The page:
Helena Blavatsky

Helena Blavatsky

Ed. Nicholas Goodrick-Clarke
Berkeley, CA: North Atlantic Books, 2004. Paperback, xii + 220 pages.

Nicholas Goodrick-Clarke's anthology Helena Blavatsky is one of a Western Esoteric Masters Series, which includes such other figures as Jacob Boehme, John Dee, Robert Fludd, Paracelsus, and Emanuel Swedenborg. The aim of the series is to present “concise biographies of key figures in the tradition [of Western esotericism] with anthologies of their writings." The book consists of extracts from H. P. Blavatsky's writings on a range of subjects, with introductory essays of a biographical and explanatory nature. Some ninety-five excerpts are arranged under eleven topics: From Spiritualism to Occultism, Ancient Wisdom Rediscovered, Secret Brotherhoods, Oriental Kabbalah, Mesmerism and Magic, Hermetic Philosophers and Rosicrucians, Buddhism and Brahmanism, Cosmogony, Macrocosm and Microcosm, Evolution, and Personal Growth and Devotion. A number of the extracts are illustrated by helpful diagrams taken from the original sources.

The selections gathered under the various topics were not randomly chosen but, especially in the first part of the book, illustrate a thesis implied by the series title. HPB and Theosophy are often thought of as based on Indic thought. This volume argues, both explicitly and by many of its selections, that HPB and her Theosophy were solidly in the Western esoteric tradition of Hermeticism, Neoplatonism, Rosicrucianism, and so on. The selections, which range in length from a few lines to several pages each, are drawn from Isis Unveiled (39 selections), The Secret Doctrine (35), the ES Instructions (6), Spiritualist periodicals (5), Lucifer (3), The Key to Theosophy (3), The Voice of the Silence, HPB's scrapbook, The Canadian Theosophist, and a newspaper (l each). The book includes the usual sorts of minor errors, typographical and factual, but they will not distract most readers.

The selections, which are bookended and separated by the editor's essays on the topics they illustrate, vary considerably in their accessibility to a general reader. This is no "Blavatsky for Dummies" book; reading it will challenge the newcomer. But it gives a fair variety of HPB's thoughts on the topics listed above, and the editor's comments are frequently on the mark. Examples are the following:

Individual human destiny and moral problems of individual development are the ultimate focus of the work [The Secret Doctrine].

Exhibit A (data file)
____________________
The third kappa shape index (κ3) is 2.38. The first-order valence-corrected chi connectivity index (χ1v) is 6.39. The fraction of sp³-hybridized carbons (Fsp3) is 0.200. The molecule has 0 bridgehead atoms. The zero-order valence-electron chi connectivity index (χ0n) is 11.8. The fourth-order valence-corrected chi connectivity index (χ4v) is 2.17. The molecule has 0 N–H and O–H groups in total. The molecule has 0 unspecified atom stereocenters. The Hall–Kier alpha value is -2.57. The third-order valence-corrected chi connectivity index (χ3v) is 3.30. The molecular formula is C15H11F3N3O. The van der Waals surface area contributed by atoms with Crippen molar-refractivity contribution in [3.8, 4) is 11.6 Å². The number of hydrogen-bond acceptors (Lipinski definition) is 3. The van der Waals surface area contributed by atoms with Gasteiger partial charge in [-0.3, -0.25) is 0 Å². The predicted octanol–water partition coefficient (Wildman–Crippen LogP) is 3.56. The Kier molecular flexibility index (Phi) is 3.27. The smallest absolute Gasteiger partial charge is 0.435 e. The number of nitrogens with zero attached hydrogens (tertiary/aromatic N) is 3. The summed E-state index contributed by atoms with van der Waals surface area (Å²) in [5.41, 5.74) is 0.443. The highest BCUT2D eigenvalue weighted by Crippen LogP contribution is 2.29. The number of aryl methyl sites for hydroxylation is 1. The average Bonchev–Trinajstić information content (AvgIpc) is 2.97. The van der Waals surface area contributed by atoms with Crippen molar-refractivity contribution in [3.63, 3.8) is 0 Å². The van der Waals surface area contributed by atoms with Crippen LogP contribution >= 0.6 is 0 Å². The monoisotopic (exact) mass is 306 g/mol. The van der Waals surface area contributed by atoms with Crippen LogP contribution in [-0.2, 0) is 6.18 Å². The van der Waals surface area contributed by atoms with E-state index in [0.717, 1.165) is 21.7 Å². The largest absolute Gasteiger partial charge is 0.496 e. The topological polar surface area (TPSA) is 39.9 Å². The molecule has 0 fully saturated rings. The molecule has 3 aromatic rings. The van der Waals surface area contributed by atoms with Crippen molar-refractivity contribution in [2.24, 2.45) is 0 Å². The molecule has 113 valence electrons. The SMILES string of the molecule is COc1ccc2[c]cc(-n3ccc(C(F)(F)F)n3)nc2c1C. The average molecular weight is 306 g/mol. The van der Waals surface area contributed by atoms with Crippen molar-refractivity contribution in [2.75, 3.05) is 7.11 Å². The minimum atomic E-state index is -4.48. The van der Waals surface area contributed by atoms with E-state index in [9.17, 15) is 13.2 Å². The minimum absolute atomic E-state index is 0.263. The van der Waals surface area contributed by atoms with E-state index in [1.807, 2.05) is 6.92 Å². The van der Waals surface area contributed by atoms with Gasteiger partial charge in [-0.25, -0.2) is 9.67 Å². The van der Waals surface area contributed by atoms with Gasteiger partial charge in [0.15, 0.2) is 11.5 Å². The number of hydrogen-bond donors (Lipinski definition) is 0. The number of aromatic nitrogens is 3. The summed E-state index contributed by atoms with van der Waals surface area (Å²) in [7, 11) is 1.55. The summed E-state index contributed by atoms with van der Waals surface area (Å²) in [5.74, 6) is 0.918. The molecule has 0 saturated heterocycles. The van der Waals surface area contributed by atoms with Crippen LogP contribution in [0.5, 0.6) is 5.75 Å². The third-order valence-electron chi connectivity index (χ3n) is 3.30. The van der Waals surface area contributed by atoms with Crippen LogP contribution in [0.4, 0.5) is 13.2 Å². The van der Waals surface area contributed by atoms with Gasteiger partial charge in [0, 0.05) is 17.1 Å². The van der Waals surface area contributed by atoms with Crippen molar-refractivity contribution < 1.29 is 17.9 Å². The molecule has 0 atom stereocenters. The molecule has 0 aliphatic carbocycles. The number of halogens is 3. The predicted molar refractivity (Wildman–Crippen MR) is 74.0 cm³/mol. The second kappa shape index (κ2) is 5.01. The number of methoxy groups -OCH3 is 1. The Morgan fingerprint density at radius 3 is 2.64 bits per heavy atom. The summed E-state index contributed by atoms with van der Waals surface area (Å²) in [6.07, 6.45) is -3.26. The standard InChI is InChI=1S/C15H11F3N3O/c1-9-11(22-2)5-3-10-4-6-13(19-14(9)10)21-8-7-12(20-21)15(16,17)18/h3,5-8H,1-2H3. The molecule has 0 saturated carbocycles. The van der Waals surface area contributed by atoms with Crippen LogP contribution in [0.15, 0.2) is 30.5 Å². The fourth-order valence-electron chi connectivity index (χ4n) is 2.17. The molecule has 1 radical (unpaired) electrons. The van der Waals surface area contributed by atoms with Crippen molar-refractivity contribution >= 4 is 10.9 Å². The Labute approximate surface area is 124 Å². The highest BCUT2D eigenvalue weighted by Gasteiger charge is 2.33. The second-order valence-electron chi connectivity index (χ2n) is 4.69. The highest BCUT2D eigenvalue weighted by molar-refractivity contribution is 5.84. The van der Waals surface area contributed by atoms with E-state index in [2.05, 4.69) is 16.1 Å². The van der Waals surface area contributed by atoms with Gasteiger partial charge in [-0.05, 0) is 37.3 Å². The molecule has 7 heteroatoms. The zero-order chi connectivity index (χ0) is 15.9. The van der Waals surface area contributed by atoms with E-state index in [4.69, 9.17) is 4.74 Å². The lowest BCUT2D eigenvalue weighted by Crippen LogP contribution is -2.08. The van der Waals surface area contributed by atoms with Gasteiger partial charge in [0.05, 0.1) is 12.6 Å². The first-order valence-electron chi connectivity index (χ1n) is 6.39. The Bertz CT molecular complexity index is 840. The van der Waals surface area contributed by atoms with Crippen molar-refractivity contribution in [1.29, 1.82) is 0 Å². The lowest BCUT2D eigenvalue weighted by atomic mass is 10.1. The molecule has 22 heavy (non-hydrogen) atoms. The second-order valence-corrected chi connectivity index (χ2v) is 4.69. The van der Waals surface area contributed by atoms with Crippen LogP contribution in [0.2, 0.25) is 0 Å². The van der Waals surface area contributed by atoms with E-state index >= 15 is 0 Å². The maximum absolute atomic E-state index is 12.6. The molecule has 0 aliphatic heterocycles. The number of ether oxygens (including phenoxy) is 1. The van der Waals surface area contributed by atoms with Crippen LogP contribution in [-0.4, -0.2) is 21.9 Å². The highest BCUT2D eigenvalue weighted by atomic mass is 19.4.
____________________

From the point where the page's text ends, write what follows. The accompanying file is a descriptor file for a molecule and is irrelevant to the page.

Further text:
If Blavatsky had neither founded the Theosophical Society nor gone on to receive the Mahatmas' revelation in India and her only major work had been Isis Unveiled, her reputation would have been assured as the reviver and compiler of a prodigious number of sources bearing on religions, mythology and magic.

Although presented in Sanskrit, Tibetan and Buddhist terminology, Blavatsky's cosmology had deep roots in the Hermetic-kabbalistic world-view of "as above, so below," so fundamental to Western esotericism. Blavatsky's universal wisdom-tradition of Theosophy involving both Western and Eastern sources gave an important impetus to a new global esotericism.

Blavatsky restated the Western esoteric tradition in contemporary scientific terms by incorporating the concept of evolution into the celestial and spiritual hierarchies of being from the macrocosm of the whole universe down to the microcosm of man. Boehme, and later Oetinger, regarded human incarnation as the goal of God in becoming self-conscious. Their idea was also expressed in terms of each human being seeking to become the Christ in the course of their earthly life. This esoteric idea of spiritual growth mirrored in eternity was transformed by modern Theosophy's doctrine of reincarnation and the migration of the Monads over enormous cycles of time. But Theosophical evolution takes place in time and its notion of salvation is a historicist and Romantic modification to the ideas of Boehme and later Christian theosophers.

Such observations, especially the last, are exactly the sort: of Theosophical history that needs to be written. What passes as Theosophical history is all too often simply a Theosophical version of People magazine, with its focus on personalities, peccadilloes, and petty details. It is to be hoped that Goodrick-Clarke's emphasis on the history of ideas will inspire others-perhaps even him-to pursue the more intellectually respectable course he has shown in studying the history of modern Theosophy.


July/August 2005